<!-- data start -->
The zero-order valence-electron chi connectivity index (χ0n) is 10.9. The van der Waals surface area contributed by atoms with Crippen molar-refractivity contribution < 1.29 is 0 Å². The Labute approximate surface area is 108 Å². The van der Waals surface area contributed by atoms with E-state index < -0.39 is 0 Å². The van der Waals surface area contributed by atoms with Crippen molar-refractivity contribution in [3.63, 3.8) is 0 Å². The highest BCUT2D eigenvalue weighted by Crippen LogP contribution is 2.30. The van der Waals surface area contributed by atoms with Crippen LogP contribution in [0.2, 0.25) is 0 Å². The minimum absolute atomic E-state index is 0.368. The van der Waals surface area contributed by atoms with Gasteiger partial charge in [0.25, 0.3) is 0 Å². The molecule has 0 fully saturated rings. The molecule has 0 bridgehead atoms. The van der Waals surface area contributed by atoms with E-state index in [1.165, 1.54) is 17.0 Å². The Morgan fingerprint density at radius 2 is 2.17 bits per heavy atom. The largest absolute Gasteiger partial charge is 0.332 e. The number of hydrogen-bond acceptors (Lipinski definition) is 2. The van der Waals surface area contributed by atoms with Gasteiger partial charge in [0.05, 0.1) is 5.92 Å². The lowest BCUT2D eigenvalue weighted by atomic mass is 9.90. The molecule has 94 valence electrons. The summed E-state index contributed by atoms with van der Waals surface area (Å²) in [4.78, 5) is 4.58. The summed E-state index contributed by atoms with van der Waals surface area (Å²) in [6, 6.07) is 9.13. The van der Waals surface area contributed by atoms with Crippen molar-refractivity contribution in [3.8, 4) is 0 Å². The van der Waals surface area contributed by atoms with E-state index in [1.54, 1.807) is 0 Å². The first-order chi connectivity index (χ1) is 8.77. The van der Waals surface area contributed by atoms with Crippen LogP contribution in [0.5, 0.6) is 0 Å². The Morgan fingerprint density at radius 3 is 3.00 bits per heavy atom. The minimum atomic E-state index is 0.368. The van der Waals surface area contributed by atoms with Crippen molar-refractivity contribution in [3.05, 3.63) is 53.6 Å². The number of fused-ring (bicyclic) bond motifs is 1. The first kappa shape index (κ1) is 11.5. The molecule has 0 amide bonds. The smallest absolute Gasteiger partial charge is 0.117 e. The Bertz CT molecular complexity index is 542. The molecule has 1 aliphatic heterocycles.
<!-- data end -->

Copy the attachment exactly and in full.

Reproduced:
The zero-order valence-electron chi connectivity index (χ0n) is 10.9. The van der Waals surface area contributed by atoms with Crippen molar-refractivity contribution < 1.29 is 0 Å². The Labute approximate surface area is 108 Å². The van der Waals surface area contributed by atoms with E-state index < -0.39 is 0 Å². The van der Waals surface area contributed by atoms with Crippen molar-refractivity contribution in [3.63, 3.8) is 0 Å². The highest BCUT2D eigenvalue weighted by Crippen LogP contribution is 2.30. The van der Waals surface area contributed by atoms with Crippen LogP contribution in [0.2, 0.25) is 0 Å². The minimum absolute atomic E-state index is 0.368. The van der Waals surface area contributed by atoms with Gasteiger partial charge in [0.25, 0.3) is 0 Å². The molecule has 0 fully saturated rings. The molecule has 0 bridgehead atoms. The van der Waals surface area contributed by atoms with E-state index in [1.165, 1.54) is 17.0 Å². The Morgan fingerprint density at radius 2 is 2.17 bits per heavy atom. The largest absolute Gasteiger partial charge is 0.332 e. The number of hydrogen-bond acceptors (Lipinski definition) is 2. The van der Waals surface area contributed by atoms with Gasteiger partial charge in [0.05, 0.1) is 5.92 Å². The lowest BCUT2D eigenvalue weighted by atomic mass is 9.90. The molecule has 94 valence electrons. The summed E-state index contributed by atoms with van der Waals surface area (Å²) in [4.78, 5) is 4.58. The summed E-state index contributed by atoms with van der Waals surface area (Å²) in [6, 6.07) is 9.13. The van der Waals surface area contributed by atoms with Crippen molar-refractivity contribution in [3.8, 4) is 0 Å². The van der Waals surface area contributed by atoms with E-state index in [1.54, 1.807) is 0 Å². The first-order chi connectivity index (χ1) is 8.77. The van der Waals surface area contributed by atoms with Crippen LogP contribution in [0.5, 0.6) is 0 Å². The Morgan fingerprint density at radius 3 is 3.00 bits per heavy atom. The minimum atomic E-state index is 0.368. The van der Waals surface area contributed by atoms with Crippen molar-refractivity contribution in [3.05, 3.63) is 53.6 Å². The number of fused-ring (bicyclic) bond motifs is 1. The first kappa shape index (κ1) is 11.5. The molecule has 0 amide bonds. The smallest absolute Gasteiger partial charge is 0.117 e. The Bertz CT molecular complexity index is 542. The molecule has 1 aliphatic heterocycles.